The Covid-19 financial challenge comes on the back of declining profits as the group in 2019 reported a R861 million loss. This year it shut down its poor performing DionWired electronic stores and revealed that it would consider whether to close the 11 non-performing Masscash stores.
“We should also take into account that the company had lost a bit of market share before Covid-19 hit, the pandemic is now likely to delay their turnaround,” said Nolwandle Mthombeni, equity analyst at Mergence Investment Managers.
READ: Game, Makro and associated retailers freeze prices for essentials during lockdown
Mthombeni mentioned that the virus would have a “domino effect” on real estate as whole because landlords will now have to negotiate lower monthly rental with tenants who are battling cash flow challenges. The effect is also likely to extend to financial lenders as well, she said.
“Every single day of lost trade means income loss for retailers.”
Government has come under increasing pressure from various business organisations and political parties to open the economy, as companies continue to take a pounding from the restrictions.
South African has since moved to ease trade regulations as the country moved to level 4 of the lockdown and allowed the sale of winter clothing. By the end of the month, the country moves into level 3, which will allow for alcohol sales to resume, a significant category for retailers such as Massmart.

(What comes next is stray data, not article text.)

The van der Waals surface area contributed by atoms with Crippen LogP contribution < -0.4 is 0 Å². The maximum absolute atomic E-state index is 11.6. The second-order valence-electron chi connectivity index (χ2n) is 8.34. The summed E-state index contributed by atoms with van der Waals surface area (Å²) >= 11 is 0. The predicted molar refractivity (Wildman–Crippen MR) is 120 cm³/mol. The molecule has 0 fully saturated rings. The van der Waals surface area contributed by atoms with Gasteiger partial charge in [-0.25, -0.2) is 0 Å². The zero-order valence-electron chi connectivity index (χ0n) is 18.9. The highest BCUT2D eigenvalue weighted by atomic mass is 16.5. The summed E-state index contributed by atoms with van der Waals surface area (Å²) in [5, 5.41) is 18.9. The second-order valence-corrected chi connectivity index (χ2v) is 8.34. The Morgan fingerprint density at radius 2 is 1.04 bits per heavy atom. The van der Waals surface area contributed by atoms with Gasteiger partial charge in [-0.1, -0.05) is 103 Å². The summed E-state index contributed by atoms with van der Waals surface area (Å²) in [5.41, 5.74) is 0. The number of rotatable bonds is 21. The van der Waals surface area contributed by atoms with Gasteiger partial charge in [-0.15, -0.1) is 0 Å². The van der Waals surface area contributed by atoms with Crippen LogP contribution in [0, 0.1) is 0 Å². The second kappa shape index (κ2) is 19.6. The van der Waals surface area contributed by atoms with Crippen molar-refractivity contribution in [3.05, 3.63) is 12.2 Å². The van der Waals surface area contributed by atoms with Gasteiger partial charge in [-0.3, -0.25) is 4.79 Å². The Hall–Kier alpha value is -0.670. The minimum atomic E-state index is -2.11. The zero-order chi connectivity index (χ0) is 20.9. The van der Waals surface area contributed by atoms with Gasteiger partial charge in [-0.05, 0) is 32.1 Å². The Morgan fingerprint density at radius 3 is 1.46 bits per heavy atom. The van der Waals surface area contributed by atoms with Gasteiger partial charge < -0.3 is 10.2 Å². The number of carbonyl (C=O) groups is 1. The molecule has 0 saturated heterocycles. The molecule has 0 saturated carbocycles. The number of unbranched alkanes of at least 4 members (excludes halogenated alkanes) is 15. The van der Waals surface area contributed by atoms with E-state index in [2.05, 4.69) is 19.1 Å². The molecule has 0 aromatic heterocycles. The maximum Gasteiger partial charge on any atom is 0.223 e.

By Londiwe Buthelezi for Fin24
Last Thursday, all Makro stores across the country were shut following issues that caused disruption in the company’s trading system.
“Makro experienced some system-related issues this morning impacting our ability for stores to operate normally. This has now been resolved and all stores are operational … We would like to extend our sincerest apologies for the inconvenience caused to our customers,” said Makro Communications and Stakeholder Engagement Manager, Welisa Nene.
Makro tweeted an apology to customers at around 13:00 on 2 January.
“We apologise for the inconvenience caused while our stores have been closed today. We were experiencing a technical issue which has now been resolved. We are now open for trading,” it said.
Earlier in the day, customers were turned away at Makro stores in the Western Cape and Gauteng, while some remained in hopes that outlets would reopen soon.
Makro Woodmead in Sandton remained close past lunchtime, even though Makro tweeted that stores had reopened.